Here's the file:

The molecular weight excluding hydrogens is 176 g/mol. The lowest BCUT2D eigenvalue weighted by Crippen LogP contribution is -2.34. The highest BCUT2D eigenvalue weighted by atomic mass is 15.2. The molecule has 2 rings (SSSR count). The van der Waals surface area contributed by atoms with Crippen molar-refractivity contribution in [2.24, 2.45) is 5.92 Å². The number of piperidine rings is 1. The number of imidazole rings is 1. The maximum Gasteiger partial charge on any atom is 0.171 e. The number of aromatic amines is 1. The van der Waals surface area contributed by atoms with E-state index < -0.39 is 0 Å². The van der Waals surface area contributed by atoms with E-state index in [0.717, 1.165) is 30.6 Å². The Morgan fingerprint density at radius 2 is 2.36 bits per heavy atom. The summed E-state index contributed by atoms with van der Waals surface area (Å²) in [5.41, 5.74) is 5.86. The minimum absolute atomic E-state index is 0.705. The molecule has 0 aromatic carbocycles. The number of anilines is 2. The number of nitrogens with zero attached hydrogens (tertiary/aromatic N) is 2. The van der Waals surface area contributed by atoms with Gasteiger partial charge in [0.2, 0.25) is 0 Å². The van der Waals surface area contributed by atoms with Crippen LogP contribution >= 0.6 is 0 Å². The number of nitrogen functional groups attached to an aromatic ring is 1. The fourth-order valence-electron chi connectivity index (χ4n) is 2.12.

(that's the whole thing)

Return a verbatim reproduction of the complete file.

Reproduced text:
The molecular weight excluding hydrogens is 176 g/mol. The lowest BCUT2D eigenvalue weighted by Crippen LogP contribution is -2.34. The highest BCUT2D eigenvalue weighted by atomic mass is 15.2. The molecule has 2 rings (SSSR count). The van der Waals surface area contributed by atoms with Crippen molar-refractivity contribution in [2.24, 2.45) is 5.92 Å². The number of piperidine rings is 1. The number of imidazole rings is 1. The maximum Gasteiger partial charge on any atom is 0.171 e. The number of aromatic amines is 1. The van der Waals surface area contributed by atoms with E-state index < -0.39 is 0 Å². The van der Waals surface area contributed by atoms with E-state index in [0.717, 1.165) is 30.6 Å². The Morgan fingerprint density at radius 2 is 2.36 bits per heavy atom. The summed E-state index contributed by atoms with van der Waals surface area (Å²) in [5.41, 5.74) is 5.86. The minimum absolute atomic E-state index is 0.705. The molecule has 0 aromatic carbocycles. The number of anilines is 2. The number of nitrogens with zero attached hydrogens (tertiary/aromatic N) is 2. The van der Waals surface area contributed by atoms with Gasteiger partial charge in [0.2, 0.25) is 0 Å². The van der Waals surface area contributed by atoms with Crippen LogP contribution >= 0.6 is 0 Å². The number of nitrogen functional groups attached to an aromatic ring is 1. The fourth-order valence-electron chi connectivity index (χ4n) is 2.12.